Throughout their lives, organisms maintain homeostasis in the face of changing conditions by interpreting environmental signals and translating them into appropriate biochemical and biological outputs. Crucial for all these processes is the correct operation of signaling pathways in cells and tissues. We study how signaling mechanisms impact homeostasis on molecular, cellular and organismal level.
Short summaries of recent publications
Pivotal and sex-specific role of RNA helicase DDX3X in innate antimicrobial immune response
To establish an immune response, cells need to sense microbial molecules of pathogens, signal this information to the nucleus and initiate transcription of pro-inflammatory cytokines and chemokines. In previous studies the researchers identified DDX3X as a regulator of type I interferon (IFN-I)-induced transcription after infection with viruses or Listeria monocytogenes (Lm). The organismal context however, remained elusive. Researchers from MFPL, IMBA, CEMM and the University of Veterinary Medicine showed in a collaborative effort that the DEAD box RNA helicase DDX3X is an essential mediator of innate antimicrobial immunity in vivo.
Consequences for Innate immunity
Mice lacking DDX3X in hematopoietic stem cells have reduced number of lymphocytes and NK cells indicating a role in hematopoiesis, which concomitantly impacts the innate immune system. In DDX3X-deficient fibroblasts infected with VSV (vesicular stomatitis virus), transcription of IFNs was lower and the viral load accordingly higher than in control cells. Surprisingly, viral clearance was only marginally affected in vivo.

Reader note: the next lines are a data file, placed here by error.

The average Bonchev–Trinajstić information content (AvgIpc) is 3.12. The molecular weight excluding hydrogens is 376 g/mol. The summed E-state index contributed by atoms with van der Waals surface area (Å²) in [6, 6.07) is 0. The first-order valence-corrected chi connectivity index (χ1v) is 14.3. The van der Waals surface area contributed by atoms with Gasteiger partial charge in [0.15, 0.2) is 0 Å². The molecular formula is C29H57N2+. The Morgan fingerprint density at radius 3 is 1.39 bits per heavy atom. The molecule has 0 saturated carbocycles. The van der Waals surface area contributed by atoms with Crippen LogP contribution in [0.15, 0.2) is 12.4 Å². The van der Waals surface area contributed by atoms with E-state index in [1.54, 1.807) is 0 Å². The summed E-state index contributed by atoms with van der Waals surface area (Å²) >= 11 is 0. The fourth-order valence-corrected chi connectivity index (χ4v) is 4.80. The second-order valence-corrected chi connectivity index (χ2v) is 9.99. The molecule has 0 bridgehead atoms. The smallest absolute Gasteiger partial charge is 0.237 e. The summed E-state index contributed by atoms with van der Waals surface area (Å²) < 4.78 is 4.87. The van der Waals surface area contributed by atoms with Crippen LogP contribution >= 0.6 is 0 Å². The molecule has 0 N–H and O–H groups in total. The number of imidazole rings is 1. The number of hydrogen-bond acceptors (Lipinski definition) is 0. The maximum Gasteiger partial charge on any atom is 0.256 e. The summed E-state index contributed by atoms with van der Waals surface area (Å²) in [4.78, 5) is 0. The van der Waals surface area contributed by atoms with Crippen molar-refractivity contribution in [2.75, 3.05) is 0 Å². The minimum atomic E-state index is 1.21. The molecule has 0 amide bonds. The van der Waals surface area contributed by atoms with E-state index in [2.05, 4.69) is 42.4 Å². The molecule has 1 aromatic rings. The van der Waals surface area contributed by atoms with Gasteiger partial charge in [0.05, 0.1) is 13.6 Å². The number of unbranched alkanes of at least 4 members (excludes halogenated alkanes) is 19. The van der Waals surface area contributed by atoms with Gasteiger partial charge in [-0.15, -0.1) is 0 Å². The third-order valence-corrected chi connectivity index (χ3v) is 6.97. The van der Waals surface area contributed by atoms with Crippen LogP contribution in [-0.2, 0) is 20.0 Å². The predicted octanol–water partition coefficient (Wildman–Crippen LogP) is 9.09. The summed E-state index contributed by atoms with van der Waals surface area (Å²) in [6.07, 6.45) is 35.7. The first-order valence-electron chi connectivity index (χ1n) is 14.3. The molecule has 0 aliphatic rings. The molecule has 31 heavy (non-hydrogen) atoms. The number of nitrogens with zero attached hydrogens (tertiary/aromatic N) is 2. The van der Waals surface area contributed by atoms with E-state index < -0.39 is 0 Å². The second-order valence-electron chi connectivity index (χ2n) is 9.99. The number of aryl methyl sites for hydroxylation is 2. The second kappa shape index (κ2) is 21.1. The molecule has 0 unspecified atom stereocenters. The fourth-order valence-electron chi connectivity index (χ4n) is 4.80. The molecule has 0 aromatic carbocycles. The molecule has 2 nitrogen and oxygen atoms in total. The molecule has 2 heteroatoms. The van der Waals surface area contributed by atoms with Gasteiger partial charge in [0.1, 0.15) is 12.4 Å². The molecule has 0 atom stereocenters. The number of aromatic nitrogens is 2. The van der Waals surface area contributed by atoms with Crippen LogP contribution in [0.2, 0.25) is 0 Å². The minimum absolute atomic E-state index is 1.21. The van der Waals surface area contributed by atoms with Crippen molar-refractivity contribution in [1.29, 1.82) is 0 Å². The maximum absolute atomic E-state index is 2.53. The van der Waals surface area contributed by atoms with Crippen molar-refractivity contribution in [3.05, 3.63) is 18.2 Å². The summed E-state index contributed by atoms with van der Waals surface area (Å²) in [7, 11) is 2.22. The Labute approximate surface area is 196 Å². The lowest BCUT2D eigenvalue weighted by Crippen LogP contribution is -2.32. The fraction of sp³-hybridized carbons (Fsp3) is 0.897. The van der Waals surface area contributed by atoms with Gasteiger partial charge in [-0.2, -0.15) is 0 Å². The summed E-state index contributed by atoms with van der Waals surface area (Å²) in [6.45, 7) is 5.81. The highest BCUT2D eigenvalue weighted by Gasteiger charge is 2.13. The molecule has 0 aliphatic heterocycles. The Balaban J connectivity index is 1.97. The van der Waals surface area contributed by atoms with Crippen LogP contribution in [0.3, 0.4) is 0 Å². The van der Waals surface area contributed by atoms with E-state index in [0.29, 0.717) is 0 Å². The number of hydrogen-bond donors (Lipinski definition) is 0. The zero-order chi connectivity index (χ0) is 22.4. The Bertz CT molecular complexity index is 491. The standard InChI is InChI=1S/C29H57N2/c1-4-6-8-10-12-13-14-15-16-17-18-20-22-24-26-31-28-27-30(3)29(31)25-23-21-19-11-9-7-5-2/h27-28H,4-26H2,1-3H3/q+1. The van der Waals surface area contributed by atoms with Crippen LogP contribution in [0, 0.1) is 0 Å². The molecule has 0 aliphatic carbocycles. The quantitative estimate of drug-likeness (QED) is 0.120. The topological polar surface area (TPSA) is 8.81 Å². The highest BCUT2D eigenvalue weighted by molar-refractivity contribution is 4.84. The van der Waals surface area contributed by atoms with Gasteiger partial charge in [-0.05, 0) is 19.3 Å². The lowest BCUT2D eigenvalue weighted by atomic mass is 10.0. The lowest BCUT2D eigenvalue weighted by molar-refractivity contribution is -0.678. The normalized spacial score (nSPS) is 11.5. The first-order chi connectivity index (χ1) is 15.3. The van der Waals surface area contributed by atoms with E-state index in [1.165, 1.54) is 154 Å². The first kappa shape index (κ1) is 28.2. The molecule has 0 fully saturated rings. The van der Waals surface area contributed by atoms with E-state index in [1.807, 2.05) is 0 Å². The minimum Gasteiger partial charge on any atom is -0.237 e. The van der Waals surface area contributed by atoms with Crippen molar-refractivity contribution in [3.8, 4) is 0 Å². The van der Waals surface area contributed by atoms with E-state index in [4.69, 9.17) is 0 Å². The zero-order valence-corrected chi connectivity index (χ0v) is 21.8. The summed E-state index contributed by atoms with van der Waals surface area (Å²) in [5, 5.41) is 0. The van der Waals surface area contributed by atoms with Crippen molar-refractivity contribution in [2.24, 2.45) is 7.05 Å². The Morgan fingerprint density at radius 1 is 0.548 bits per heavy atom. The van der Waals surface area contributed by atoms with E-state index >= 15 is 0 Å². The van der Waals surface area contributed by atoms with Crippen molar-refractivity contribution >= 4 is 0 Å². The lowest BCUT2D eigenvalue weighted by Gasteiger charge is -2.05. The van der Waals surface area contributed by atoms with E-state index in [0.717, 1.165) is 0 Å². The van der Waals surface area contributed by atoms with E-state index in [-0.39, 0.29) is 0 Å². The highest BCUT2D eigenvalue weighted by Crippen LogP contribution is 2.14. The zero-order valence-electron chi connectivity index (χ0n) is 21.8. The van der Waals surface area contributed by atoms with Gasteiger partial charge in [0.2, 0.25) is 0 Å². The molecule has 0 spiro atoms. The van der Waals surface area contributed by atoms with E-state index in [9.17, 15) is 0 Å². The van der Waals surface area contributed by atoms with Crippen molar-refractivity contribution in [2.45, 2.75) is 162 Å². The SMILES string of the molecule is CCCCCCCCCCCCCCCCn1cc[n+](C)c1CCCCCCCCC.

In contrast, infection with Lm showed strong impact on innate immunity. DDX3X-deficient macrophages show impaired inflammatory cytokine production and are unable to control Lm growth. Mice lacking DDX3X in the hematopoietic system produce reduced amounts of serum IL-12 and IFNγ. DDX3X loss alters the cytokine cocktail needed for cell recruitment and functional activation of innate immune cells.
Sex specific Role of DDX3X
In both, mice and humans, DDX3X has a homolog called DDX3Y encoded on the Y-Chromosome. The presence of DDX3Y allows male mice, but not female mice, to survive the loss of DDX3X in hematopoietic cells. However, in spite of a ~90% homology of DDX3X and DDX3Y in mice, they are only partially redundant. During infection with Lm DDX3Y is not sufficient to fully compensate for DDX3X loss. Male mice lacking DDX3X in their hematopoietic stem cells exhibited increased susceptibility to Lm infection. In macrophages a sex-dependent impairment of cytokine synthesis was observed. Thus, DDX3X may contribute to sex differences in immunity to pathogens and inflammatory disease.
The RNA helicase DDX3X is an essential mediator of innate antimicrobial immunity. Szappanos D, Tschismarov R, Perlot T, Westermayer S, Fischer K, Platanitis E, Kallinger F, Novatchkova M, Lassnig C, Müller M, Sexl V, Bennett KL, Foong-Sobis M, Penninger JM, Decker T. PLoS Pathog. 2018 Nov 26
Iva Lučić describes her award winning PhD thesis
Iva Lučić from the group of Thomas Leonard at the Max F. Perutz Laboratories (MPFL) at the Vienna BioCenter (VBC) won the VBC PhD Award 2017 with her thesis entitled “Role of membrane binding in the activation of Protein Kinase B (PKB) and Protein Kinase C (PKC)”.